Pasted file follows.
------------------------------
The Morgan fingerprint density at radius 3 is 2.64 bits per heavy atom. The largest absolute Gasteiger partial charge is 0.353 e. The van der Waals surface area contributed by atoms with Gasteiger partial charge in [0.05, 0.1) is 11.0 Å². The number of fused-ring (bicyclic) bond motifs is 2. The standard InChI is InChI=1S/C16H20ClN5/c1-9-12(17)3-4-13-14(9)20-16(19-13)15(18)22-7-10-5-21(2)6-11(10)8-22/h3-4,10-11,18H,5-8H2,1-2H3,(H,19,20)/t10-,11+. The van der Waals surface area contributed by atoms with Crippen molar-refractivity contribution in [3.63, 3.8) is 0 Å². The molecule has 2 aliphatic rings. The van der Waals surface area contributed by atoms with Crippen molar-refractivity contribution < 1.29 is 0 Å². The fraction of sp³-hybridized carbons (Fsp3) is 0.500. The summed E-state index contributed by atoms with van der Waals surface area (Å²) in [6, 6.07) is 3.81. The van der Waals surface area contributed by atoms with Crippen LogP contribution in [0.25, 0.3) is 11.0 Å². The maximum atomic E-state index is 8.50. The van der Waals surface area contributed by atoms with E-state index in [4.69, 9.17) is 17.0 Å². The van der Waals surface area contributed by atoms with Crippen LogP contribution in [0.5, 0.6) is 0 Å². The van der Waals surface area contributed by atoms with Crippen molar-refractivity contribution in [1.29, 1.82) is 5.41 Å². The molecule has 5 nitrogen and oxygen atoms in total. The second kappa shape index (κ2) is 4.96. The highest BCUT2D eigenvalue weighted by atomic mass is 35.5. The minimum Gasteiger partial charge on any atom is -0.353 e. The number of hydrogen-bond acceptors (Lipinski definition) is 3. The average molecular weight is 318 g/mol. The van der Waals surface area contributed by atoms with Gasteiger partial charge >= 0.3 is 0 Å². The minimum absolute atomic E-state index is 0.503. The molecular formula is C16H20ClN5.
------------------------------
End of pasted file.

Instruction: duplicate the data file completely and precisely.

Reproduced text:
The Morgan fingerprint density at radius 3 is 2.64 bits per heavy atom. The largest absolute Gasteiger partial charge is 0.353 e. The van der Waals surface area contributed by atoms with Gasteiger partial charge in [0.05, 0.1) is 11.0 Å². The number of fused-ring (bicyclic) bond motifs is 2. The standard InChI is InChI=1S/C16H20ClN5/c1-9-12(17)3-4-13-14(9)20-16(19-13)15(18)22-7-10-5-21(2)6-11(10)8-22/h3-4,10-11,18H,5-8H2,1-2H3,(H,19,20)/t10-,11+. The van der Waals surface area contributed by atoms with Crippen molar-refractivity contribution in [3.63, 3.8) is 0 Å². The molecule has 2 aliphatic rings. The van der Waals surface area contributed by atoms with Crippen molar-refractivity contribution < 1.29 is 0 Å². The fraction of sp³-hybridized carbons (Fsp3) is 0.500. The summed E-state index contributed by atoms with van der Waals surface area (Å²) in [6, 6.07) is 3.81. The van der Waals surface area contributed by atoms with Crippen LogP contribution in [0.25, 0.3) is 11.0 Å². The maximum atomic E-state index is 8.50. The van der Waals surface area contributed by atoms with E-state index in [4.69, 9.17) is 17.0 Å². The van der Waals surface area contributed by atoms with Crippen LogP contribution in [0.5, 0.6) is 0 Å². The van der Waals surface area contributed by atoms with Crippen molar-refractivity contribution in [1.29, 1.82) is 5.41 Å². The molecule has 5 nitrogen and oxygen atoms in total. The second kappa shape index (κ2) is 4.96. The highest BCUT2D eigenvalue weighted by atomic mass is 35.5. The minimum Gasteiger partial charge on any atom is -0.353 e. The number of hydrogen-bond acceptors (Lipinski definition) is 3. The average molecular weight is 318 g/mol. The van der Waals surface area contributed by atoms with Gasteiger partial charge >= 0.3 is 0 Å². The minimum absolute atomic E-state index is 0.503. The molecular formula is C16H20ClN5.